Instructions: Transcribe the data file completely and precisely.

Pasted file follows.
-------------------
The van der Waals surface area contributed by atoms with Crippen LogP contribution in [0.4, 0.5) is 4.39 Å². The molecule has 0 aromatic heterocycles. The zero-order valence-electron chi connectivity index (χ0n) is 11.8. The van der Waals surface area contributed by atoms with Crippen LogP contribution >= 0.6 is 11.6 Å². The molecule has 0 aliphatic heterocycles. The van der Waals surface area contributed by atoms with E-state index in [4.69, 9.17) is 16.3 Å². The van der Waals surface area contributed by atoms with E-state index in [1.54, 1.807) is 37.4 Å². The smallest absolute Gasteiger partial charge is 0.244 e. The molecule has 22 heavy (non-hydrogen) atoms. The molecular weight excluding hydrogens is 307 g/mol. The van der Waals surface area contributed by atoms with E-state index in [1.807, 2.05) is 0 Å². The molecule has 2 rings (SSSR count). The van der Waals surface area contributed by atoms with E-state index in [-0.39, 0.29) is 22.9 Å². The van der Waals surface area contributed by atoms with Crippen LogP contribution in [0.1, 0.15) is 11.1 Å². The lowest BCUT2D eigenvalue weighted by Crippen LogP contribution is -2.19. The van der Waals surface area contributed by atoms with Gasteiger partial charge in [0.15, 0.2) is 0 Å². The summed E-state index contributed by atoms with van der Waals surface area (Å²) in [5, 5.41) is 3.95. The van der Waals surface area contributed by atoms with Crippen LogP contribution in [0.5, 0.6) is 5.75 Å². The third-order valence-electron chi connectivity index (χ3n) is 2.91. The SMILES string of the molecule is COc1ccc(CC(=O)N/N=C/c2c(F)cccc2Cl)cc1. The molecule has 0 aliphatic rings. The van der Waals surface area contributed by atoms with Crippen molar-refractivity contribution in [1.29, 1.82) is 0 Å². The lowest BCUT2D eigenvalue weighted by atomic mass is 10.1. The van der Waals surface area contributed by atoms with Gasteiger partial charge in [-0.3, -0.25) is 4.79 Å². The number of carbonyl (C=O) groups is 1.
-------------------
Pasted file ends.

The van der Waals surface area contributed by atoms with Crippen LogP contribution in [0.4, 0.5) is 4.39 Å². The molecule has 0 aromatic heterocycles. The zero-order valence-electron chi connectivity index (χ0n) is 11.8. The van der Waals surface area contributed by atoms with Crippen LogP contribution >= 0.6 is 11.6 Å². The molecule has 0 aliphatic heterocycles. The van der Waals surface area contributed by atoms with E-state index in [4.69, 9.17) is 16.3 Å². The van der Waals surface area contributed by atoms with E-state index in [1.54, 1.807) is 37.4 Å². The smallest absolute Gasteiger partial charge is 0.244 e. The molecule has 22 heavy (non-hydrogen) atoms. The molecular weight excluding hydrogens is 307 g/mol. The van der Waals surface area contributed by atoms with E-state index in [1.807, 2.05) is 0 Å². The molecule has 2 rings (SSSR count). The van der Waals surface area contributed by atoms with E-state index in [-0.39, 0.29) is 22.9 Å². The van der Waals surface area contributed by atoms with Crippen LogP contribution in [0.1, 0.15) is 11.1 Å². The lowest BCUT2D eigenvalue weighted by Crippen LogP contribution is -2.19. The van der Waals surface area contributed by atoms with Gasteiger partial charge in [0.15, 0.2) is 0 Å². The summed E-state index contributed by atoms with van der Waals surface area (Å²) in [5, 5.41) is 3.95. The van der Waals surface area contributed by atoms with Crippen LogP contribution in [0.5, 0.6) is 5.75 Å². The third-order valence-electron chi connectivity index (χ3n) is 2.91. The SMILES string of the molecule is COc1ccc(CC(=O)N/N=C/c2c(F)cccc2Cl)cc1. The molecule has 0 aliphatic rings. The van der Waals surface area contributed by atoms with Crippen molar-refractivity contribution in [1.29, 1.82) is 0 Å². The lowest BCUT2D eigenvalue weighted by atomic mass is 10.1. The van der Waals surface area contributed by atoms with Gasteiger partial charge in [-0.3, -0.25) is 4.79 Å². The number of carbonyl (C=O) groups is 1.